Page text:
Another city subdivision plan is getting a rough ride in council.
Developers, cross-country skiers and environment advocates squared off this week over a proposed residential subdivision between Fish Lake Road and the Alaska Highway.
The development will harm environmentally sensitive land, disrupt wildlife and cut through chunks of popular cross-country ski trails, say environmentalists and outdoor enthusiasts.
“Talk about ‘pave paradise to put up a parking lot,’” said Cross-country Yukon president Claude Chabot.
“We’re not talking about paving anything here, but we do have a little piece of paradise to protect,” he told council Monday.
Phase one of the project would see a 36-hectare chunk of forested land between Fish Lake Road and the Alaska Highway subdivided into 17 country residential lots.
The lot sizes would range from 0.5 to 1.7 hectares, according to developer Mark Radke.
The remainder of the land, about 51 per cent, would be transferred to the city for public use, said Radke.
Raven’s Ridge Developments Ltd. owns the property, but needs council’s approval to rezone the area — some of which is currently zoned environmental protection, and some, future development — to country residential.
The plan should be revised or denied, said many skiers and environmentalists, outlining three problems.
First, some of the land is currently zoned for environmental protection.
The area has “high wildlife” values and “environmentally sensitive areas,” according to the Official Community Plan.
That means council would have to go against its plan to allow the development.
“It looks bad on paper because we want to take EP land and turn it into something else,” said Radke.
“But that’s a very, very tiny portion of the land — it’s less than a hectare in total proposed to come out of environmental protection.”
The area up for development is “one of the richest wildlife corridors, especially for birds, in Whitehorse,” said Mary Whitley, president of the Yukon Bird Club.
It’s a popular bird-watching destination that lures tourists with binoculars and deep pockets.
This area is home to hawks, eagles, owls, grouse, ptarmigan, woodpeckers, warblers and waterfowl.
Beaver, otter, mink and muskrat are also prevalent, according to the project description and environmental assessment drafted in February.
And one councillor, Doug Graham, says he won’t support changing the designation of any land currently protected in the Official Community Plan.
“That’s an absolute no-no,” said Graham Tuesday.
“You’d have to go totally against the Official Community Plan to take land out of environmental protection.
“There’s absolutely no way I would vote in favour of it unless that was cleared up.”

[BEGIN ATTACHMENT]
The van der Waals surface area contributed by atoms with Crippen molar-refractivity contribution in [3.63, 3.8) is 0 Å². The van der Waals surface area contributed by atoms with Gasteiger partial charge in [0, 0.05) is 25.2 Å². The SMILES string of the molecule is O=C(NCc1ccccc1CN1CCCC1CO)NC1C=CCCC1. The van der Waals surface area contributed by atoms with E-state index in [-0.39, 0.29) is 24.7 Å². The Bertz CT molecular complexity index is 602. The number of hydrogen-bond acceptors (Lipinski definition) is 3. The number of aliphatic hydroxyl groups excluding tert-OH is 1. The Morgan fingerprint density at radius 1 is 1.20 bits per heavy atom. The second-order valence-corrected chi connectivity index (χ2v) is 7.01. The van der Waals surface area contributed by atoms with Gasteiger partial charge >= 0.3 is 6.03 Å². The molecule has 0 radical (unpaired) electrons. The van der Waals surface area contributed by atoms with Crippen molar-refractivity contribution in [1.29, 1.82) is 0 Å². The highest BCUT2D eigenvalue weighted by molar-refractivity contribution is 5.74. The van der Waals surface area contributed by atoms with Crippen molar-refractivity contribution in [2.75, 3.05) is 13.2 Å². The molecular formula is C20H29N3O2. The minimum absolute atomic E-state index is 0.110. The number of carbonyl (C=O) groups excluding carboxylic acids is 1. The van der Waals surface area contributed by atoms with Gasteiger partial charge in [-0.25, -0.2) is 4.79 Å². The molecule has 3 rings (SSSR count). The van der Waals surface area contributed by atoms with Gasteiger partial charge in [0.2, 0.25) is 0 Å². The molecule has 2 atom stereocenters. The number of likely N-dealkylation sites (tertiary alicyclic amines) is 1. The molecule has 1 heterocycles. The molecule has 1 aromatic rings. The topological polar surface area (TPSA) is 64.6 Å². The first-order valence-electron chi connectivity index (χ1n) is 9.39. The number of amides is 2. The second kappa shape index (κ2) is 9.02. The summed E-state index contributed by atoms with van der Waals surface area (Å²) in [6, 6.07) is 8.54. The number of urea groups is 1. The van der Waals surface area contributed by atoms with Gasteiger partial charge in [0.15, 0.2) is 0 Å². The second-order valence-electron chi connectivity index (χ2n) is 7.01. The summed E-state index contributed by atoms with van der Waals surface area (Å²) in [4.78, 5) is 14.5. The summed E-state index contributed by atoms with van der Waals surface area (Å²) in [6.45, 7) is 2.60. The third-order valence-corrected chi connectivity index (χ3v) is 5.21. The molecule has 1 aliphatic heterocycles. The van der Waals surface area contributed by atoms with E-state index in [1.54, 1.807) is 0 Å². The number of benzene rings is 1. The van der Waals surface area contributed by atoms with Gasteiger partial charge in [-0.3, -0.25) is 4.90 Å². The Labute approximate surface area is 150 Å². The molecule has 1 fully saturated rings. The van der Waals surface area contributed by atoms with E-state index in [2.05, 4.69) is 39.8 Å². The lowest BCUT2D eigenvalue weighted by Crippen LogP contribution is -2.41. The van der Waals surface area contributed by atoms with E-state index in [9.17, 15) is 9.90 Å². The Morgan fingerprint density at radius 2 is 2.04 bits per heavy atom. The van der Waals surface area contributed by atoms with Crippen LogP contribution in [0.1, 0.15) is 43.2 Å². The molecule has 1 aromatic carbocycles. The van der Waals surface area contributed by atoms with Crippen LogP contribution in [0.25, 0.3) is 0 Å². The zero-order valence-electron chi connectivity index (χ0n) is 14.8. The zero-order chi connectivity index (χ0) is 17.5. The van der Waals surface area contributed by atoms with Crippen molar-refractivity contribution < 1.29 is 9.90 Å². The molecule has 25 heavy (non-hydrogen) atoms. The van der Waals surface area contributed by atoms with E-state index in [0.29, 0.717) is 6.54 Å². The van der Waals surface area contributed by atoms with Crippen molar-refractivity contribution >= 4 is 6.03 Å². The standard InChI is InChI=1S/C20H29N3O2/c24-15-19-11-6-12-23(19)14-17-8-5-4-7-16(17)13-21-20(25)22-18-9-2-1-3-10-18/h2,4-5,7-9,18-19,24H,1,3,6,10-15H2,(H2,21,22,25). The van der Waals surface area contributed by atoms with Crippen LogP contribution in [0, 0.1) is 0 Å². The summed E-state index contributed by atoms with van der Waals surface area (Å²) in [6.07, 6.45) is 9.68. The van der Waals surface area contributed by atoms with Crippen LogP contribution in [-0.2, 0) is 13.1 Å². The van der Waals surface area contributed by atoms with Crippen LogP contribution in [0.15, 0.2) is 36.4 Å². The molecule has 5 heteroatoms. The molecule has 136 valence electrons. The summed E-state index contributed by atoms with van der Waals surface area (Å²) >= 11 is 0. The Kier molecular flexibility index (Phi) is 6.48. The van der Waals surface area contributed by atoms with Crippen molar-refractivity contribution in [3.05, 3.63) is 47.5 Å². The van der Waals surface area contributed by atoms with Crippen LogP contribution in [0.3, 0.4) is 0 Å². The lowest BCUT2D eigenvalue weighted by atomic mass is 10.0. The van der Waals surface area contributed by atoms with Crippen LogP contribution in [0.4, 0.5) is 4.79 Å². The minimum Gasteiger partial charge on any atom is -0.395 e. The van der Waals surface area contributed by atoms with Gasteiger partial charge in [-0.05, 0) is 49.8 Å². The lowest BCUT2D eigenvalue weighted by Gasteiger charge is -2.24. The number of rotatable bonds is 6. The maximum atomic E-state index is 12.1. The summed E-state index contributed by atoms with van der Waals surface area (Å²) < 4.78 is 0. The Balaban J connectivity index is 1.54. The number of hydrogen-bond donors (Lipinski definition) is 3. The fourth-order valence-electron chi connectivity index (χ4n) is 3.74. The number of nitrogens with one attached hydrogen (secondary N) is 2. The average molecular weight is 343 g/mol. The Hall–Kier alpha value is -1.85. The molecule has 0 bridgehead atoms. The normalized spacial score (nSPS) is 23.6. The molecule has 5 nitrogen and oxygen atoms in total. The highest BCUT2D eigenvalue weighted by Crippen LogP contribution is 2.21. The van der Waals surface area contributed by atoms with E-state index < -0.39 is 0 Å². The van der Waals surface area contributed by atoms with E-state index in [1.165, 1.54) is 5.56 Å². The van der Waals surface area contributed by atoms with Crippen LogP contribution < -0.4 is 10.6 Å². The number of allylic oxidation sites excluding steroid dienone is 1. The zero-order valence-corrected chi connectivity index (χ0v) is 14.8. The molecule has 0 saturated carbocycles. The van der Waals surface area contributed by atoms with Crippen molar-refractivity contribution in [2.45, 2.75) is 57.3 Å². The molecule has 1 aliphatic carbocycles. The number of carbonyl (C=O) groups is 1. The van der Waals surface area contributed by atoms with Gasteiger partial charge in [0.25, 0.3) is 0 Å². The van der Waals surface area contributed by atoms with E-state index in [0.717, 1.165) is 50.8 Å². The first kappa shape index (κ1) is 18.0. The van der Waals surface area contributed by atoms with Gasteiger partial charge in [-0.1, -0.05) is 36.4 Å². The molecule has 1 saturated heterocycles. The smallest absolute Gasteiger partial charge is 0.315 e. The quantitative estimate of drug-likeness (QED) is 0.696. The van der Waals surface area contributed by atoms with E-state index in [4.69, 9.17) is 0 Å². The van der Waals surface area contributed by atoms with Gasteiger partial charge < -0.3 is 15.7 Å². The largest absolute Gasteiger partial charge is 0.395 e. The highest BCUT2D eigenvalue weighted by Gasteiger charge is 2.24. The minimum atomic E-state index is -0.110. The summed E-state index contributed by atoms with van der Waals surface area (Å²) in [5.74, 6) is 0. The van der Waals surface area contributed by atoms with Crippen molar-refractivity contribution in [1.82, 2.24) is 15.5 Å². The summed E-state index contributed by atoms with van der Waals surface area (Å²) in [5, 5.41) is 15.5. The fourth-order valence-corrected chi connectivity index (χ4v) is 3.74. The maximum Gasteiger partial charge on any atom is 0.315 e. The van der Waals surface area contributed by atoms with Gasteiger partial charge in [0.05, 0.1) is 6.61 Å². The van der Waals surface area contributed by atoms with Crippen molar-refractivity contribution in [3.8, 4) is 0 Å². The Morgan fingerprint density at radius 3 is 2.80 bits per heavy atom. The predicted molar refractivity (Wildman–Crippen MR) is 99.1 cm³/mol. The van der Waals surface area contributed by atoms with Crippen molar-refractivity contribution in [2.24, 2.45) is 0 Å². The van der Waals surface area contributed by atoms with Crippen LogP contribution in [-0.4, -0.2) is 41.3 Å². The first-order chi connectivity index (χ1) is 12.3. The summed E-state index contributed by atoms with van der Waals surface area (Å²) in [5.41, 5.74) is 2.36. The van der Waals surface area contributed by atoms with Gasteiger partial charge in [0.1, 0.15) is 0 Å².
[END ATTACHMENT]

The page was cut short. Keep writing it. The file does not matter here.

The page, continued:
Second, the development cuts off key outdoor recreation trails.
Skiers and snowmobilers enjoyed the area’s trails long before the land was purchased for development, Jim Gilpin told council.
Some trails, like the 10-kilometre path created for the 1981 World Cup cross-country ski races, are among the best in the country, said Gilpin, speaking for the Whitehorse Cross Country Ski Club.
They are used by nearly 1,000 ski club members, plus others with day passes during the winter, and hikers, runners and cyclists during the summer.
Raven’s Ridge offered to relocate the 150 metres of the 10-kilometre trail that crosses the proposed lots.
“We’ve said we’ll not only move the trails, but we’ll give you tenure over this land and it wasn’t good enough, so we’re sort of at a loss for what else can be done,” said Radke.
The ski club has no rights to land owned by Raven’s Ridge, even though its trails run through the lots, Radke wrote in an open letter to the ski club.
“We have the ability, at any time, to terminate the Whitehorse Cross-country Ski Club’s use of those portions of the trails,” he wrote. “We have no desire to do so — rather, we continue to hope that we can work with the WCCSC in a constructive manner.”
Third, the current plan doesn’t leave enough land for recreation.
“Both the quality and quantity of land for public use is not sufficient and should be modified,” one ski club member told council this week.
The land, which sits beside an electrical substation and beneath a high-voltage power wire, is an “industrial wasteland.
“It’s more suitable for a parking lot, rather than a park.”
The ski club suggested marking off an additional 0.7 hectares in the subdivision’s southeast corner as a park reserve.
It says the 1.2-hectare chunk currently designated parks and recreation in the plan is unsuitable.
But Radke says the rezoning would cost the developers $150,000 to $200,000 in saleable land.
Phase two of the development, currently in its conceptual stage, would sit to the south of phase one.
It would cut off about 700 metres of ski trail.
Phase one of the project is currently under consideration by Yukon Environmental and Socio-economic Assessment Board.
Radke expects the report to be drafted by mid-May.
Pending YESAB and council approval Radke hopes to have a road constructed and lots for sale by next fall.